Almost 500 years later, surrounded by iconography that reminds us of this early Jesuit spirit, the Holy Cross community continues to refer to the magis as a way of articulating our mission and our way of proceeding. In doing so, it is important to keep the magis in dialogue with its original context and meaning lest this focus on “the more” inadvertently promotes the very struggles that the pre-conversion Ignatius wrestled with: unreflective over-activity (which Father Adolfo Nicolás, Superior General of the Society of Jesus, has called the globalization of superficiality), self-absorption and naïve romanticism. Further, in a culture where “spiritual but not religious” seems to be replacing traditional participation in a believing community, how do we support the importance of communal identity and responsibility? At the College, how is our Catholic identity and tradition valued, and how are the varied religious traditions present within the College community invited into an interfaith dialogue? Are our faculty encouraged to see their academic work as an expression of the magis, and further, are they supported by the administration and their peers when teaching classes and doing research on topics that engage our Jesuit and Catholic values, as well as the Jesuit commitment to interreligious understanding? Do we offer an articulate and reflective cultural critique which reflects on the unbridled accumulation of wealth which is stratifying American and global society, which separates the individual from the common good, and which seems to ignore long-term environmental risks for the sake of extreme short-term profits? On our campus can we discuss vocations before jobs and public service beyond volunteerism? Can we engage the creative tension between doing good and doing well? Can we integrate health, wellness and athletics in a way that provides an enjoyable and balanced pursuit of excellence in the context of a highly academic environment? Can we envision in the curriculum a role for the arts, which promotes creativity, imagination and innovation for all of our students? Can our commitment to justice and community-based learning be integrated with a spirituality of finding God in all things? And finally, will our institutional commitment to remain need-blind and to meet full demonstrated need keep our doors open to the beleaguered middle class, who have played such an important historical role in our student body?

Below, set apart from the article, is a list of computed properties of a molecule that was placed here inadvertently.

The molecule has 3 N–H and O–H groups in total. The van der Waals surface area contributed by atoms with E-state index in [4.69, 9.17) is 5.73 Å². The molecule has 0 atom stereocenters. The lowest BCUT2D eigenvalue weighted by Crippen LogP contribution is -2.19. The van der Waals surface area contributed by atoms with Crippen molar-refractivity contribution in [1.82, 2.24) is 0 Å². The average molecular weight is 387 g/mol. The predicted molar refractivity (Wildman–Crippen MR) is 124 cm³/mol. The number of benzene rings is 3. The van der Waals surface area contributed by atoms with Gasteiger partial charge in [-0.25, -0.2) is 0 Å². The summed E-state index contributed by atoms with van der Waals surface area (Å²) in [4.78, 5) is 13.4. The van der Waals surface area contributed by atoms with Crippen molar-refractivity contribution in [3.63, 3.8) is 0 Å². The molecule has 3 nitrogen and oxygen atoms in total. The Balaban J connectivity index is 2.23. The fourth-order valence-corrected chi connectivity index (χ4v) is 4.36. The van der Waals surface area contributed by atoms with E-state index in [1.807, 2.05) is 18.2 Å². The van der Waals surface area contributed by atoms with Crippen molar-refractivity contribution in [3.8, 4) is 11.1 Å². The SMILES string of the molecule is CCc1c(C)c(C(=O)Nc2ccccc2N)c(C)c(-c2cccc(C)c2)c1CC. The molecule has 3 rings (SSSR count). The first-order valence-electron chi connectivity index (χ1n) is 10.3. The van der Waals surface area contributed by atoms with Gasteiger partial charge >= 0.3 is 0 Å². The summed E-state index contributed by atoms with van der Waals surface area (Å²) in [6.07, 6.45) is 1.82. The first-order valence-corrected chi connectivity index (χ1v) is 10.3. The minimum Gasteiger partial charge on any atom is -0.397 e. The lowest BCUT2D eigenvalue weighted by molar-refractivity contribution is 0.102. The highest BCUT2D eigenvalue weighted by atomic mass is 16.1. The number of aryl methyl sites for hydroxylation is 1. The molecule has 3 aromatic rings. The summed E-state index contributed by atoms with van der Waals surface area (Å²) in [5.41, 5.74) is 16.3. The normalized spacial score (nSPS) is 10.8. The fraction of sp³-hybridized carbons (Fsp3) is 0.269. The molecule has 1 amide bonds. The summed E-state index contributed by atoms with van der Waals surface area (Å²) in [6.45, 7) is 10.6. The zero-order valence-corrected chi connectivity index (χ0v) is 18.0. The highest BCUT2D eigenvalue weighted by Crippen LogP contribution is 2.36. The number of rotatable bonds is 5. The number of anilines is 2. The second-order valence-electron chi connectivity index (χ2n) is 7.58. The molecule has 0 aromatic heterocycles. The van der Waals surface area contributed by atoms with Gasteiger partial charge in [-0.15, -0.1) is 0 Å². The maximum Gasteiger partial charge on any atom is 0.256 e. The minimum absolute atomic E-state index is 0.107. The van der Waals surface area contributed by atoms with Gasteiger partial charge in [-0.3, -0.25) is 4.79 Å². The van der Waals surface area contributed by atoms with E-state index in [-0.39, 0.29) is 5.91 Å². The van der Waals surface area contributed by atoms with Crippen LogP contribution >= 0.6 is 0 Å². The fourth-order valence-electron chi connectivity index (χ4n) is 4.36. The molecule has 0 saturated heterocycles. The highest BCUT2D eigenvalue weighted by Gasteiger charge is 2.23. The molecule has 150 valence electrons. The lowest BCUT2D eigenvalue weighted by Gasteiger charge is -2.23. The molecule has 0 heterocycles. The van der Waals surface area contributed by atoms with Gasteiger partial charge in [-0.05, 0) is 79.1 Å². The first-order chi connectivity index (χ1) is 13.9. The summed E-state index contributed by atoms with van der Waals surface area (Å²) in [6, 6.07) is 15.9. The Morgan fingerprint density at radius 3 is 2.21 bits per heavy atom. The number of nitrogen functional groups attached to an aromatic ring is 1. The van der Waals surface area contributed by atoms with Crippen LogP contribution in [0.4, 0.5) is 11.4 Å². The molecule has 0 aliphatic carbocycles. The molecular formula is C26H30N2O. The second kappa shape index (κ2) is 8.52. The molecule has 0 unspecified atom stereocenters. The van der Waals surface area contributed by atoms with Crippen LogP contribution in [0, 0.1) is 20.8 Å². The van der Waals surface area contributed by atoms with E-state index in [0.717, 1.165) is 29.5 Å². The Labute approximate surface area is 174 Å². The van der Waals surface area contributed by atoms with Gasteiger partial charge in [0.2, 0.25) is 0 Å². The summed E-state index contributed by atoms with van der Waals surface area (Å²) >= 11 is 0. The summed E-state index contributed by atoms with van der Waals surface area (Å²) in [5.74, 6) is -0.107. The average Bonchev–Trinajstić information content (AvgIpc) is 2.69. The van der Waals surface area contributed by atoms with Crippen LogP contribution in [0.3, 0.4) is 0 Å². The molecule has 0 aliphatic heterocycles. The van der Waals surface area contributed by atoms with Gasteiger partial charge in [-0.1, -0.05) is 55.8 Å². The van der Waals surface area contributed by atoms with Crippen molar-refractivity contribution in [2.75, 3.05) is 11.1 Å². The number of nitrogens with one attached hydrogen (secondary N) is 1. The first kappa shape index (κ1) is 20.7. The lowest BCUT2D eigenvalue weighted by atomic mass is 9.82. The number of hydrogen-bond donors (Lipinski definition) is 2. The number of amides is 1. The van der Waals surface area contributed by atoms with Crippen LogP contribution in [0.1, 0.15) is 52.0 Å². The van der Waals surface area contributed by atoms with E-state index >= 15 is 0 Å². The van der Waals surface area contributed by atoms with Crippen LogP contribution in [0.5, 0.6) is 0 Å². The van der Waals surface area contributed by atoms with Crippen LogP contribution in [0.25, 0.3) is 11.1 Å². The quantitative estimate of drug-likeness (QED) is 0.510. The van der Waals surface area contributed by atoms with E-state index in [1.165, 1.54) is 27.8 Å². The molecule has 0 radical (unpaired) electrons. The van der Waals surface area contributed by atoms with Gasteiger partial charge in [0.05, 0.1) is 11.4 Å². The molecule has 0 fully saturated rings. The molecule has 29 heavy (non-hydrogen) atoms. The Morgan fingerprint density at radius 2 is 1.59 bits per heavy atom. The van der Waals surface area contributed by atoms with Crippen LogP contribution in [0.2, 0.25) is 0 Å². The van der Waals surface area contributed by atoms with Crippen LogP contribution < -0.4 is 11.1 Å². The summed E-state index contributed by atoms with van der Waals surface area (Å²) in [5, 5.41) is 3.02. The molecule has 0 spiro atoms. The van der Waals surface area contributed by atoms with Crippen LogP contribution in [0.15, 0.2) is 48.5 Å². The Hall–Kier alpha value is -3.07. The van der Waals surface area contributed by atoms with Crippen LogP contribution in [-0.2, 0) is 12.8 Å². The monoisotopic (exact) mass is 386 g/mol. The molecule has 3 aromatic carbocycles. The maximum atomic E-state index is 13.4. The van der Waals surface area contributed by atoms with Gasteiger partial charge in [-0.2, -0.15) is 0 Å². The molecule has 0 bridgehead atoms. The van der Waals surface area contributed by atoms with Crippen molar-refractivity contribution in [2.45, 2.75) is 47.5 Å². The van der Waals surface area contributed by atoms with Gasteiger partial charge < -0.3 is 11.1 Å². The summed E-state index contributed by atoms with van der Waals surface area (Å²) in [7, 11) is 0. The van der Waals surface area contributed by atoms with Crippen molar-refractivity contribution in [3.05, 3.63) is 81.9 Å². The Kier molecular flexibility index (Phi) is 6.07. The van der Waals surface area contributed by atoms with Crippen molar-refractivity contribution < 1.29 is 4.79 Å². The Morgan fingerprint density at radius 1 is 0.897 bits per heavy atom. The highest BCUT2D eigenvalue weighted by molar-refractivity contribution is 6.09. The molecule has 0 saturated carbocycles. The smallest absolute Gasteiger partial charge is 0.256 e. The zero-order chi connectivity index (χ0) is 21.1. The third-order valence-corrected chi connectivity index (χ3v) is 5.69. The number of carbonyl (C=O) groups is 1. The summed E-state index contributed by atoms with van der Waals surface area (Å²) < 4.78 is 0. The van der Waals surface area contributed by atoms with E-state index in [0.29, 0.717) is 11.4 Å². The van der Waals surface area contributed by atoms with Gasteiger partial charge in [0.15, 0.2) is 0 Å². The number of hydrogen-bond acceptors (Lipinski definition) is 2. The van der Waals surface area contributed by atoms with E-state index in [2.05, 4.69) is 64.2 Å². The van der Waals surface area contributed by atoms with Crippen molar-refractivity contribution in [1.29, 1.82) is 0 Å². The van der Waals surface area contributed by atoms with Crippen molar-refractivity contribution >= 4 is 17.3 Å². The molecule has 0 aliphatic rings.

The magis has always challenged Jesuits, their colleagues and students to reach further, not simply for external acclaim but in order to draw closer to God and the needs of God’s people. Can a distinctive identity for the College of the Holy Cross emerge today from the inevitable tensions this instinct encourages?  ■